KIGALI - The East African Development Bank has launched operations in Rwanda with the core objective of improving access to finances.
According to Prime Minister Bernard Makuza, who officially opened the Rwandan East African Development offices in Kigali yesterday, the presence of the bank will create closer and dynamic interaction with stakeholders in all member states of the East African Community (EAC).
Makuza said that EADB is able, not only to relate to the challenges that are unique to each economy, but also continuously explore ways of fostering further integration.
“Closer integration of the regional economy will promote sustained growth and ultimately development, with the attendant consequence of poverty alleviation,” the Premier said.
He noted that access to appropriate and affordable financing that has remained one of the key constraints to the thriving of not only to the Rwandan economy, but to other economies in the region as well.
“I hope that through partnerships with other financial market players, both local and international, EADB will contribute towards the improvement of access to financial services, especially to SMEs,” he added.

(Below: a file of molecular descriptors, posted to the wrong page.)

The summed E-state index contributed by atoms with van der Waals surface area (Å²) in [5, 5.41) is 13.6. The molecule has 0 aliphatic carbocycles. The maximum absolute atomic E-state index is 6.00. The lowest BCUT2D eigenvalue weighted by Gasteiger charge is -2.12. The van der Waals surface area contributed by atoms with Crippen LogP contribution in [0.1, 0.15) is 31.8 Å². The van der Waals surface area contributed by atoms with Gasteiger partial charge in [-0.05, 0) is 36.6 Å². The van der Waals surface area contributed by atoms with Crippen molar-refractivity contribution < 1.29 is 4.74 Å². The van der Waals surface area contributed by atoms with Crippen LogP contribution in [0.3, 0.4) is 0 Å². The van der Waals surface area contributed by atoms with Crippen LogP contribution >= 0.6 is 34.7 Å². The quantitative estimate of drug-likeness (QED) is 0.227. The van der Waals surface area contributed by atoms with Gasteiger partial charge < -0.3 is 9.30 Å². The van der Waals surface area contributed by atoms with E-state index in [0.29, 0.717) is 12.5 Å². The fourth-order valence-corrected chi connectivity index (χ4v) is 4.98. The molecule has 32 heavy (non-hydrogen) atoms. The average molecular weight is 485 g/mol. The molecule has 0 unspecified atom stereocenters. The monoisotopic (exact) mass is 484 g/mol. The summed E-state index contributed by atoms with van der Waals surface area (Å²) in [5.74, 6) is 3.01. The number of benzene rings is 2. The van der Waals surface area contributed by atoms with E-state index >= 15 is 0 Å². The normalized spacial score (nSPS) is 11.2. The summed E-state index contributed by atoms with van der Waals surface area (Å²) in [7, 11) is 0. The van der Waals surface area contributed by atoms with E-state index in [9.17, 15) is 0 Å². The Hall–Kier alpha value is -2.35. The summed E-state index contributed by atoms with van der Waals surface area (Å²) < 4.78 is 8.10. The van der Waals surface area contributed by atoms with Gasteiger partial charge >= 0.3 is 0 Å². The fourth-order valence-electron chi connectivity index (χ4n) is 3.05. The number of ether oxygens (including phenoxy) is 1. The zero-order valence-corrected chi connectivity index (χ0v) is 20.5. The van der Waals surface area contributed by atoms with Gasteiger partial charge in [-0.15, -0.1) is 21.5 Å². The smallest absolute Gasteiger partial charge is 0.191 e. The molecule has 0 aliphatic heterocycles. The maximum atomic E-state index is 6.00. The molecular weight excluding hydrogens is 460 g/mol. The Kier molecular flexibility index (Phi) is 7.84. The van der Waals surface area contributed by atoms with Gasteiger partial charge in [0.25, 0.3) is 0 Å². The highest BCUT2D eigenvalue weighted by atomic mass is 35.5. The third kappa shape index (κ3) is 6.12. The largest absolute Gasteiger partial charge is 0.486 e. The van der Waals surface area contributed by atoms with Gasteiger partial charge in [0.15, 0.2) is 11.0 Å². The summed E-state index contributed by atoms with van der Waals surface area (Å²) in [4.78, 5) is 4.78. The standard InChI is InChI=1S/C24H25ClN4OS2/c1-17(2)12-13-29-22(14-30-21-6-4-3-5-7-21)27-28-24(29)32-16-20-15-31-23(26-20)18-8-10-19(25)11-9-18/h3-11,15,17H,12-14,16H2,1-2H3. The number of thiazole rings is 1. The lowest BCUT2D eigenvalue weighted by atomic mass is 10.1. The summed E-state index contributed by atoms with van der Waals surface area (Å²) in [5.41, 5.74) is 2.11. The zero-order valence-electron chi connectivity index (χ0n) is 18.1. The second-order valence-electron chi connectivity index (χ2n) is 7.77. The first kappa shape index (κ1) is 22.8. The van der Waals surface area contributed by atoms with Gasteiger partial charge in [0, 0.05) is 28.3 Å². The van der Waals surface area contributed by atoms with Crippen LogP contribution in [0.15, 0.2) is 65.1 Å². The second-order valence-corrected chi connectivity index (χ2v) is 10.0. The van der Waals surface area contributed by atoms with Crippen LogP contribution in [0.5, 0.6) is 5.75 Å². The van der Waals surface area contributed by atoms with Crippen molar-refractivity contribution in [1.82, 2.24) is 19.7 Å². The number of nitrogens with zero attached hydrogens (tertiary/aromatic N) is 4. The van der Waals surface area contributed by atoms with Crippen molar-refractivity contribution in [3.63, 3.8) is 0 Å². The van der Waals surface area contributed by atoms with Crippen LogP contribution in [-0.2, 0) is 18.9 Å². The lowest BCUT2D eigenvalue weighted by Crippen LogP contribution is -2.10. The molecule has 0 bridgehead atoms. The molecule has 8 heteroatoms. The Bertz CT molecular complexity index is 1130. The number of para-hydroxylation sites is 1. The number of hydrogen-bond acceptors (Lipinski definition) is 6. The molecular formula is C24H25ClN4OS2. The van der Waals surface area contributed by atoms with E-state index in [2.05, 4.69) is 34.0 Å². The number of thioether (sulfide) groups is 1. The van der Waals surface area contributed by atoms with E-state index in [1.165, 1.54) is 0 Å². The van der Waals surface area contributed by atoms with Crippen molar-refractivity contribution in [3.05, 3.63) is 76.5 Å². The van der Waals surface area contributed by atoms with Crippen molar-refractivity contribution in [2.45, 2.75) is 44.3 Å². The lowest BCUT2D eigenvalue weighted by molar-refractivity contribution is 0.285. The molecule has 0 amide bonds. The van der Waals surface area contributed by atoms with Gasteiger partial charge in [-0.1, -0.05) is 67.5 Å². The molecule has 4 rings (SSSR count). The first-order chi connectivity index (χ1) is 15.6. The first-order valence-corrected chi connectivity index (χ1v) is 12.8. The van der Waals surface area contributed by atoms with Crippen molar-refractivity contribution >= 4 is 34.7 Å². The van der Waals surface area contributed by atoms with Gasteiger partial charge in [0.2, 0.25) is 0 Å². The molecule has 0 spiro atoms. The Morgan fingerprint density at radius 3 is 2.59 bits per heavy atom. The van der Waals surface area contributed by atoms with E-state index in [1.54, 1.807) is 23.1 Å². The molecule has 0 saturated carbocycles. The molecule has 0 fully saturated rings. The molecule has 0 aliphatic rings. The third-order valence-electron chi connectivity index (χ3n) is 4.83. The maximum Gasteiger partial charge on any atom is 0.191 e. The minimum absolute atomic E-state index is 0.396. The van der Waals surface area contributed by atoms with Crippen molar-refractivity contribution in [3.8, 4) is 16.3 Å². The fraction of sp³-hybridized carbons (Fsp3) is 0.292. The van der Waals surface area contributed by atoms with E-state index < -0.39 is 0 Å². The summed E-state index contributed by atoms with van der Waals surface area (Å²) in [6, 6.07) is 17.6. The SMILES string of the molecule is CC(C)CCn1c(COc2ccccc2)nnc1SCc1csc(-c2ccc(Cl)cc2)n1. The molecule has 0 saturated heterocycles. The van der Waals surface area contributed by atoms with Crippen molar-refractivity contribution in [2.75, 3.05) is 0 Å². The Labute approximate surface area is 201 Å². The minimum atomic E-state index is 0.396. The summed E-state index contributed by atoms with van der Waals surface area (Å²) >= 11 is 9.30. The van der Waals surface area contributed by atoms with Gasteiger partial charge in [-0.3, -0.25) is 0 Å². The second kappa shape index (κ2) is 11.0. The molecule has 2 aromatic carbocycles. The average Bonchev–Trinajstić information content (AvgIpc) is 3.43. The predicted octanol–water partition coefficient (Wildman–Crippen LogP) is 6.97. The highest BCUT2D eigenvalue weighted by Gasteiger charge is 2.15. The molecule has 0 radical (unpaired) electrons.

Vivienne Yeda Apopo, Director General of EADB, said that East Africans are resolved and united in the quest to build a prosperous and integrated East Africa. She assured that EADB is fully conscious of the challenges, and that its role in financial and technical assistance will leverage its regional presence to integrate the regional economy.
“In order to achieve the common market, we must facilitate intra-regional trade by dismantling trade barriers and actively promoting trade in East Africa,” Ayada said.
EADB recently provided a line of credit to Rwanda which is expected to catalyze adequate flow of finance to finance SMEs.
Alloys Mutabingwa, the deputy Secretary General of EAC, said that EADB is an opportunity to make significant gains while supporting Rwanda’s SMEs.
Mutabingwa highlighted some business areas that included sound financial sector governance that gives business safety nets, stability and predictability, rising investor appetite associated with Rwanda’s record of business climate reforms, and a very big market gap in trade and investment financing.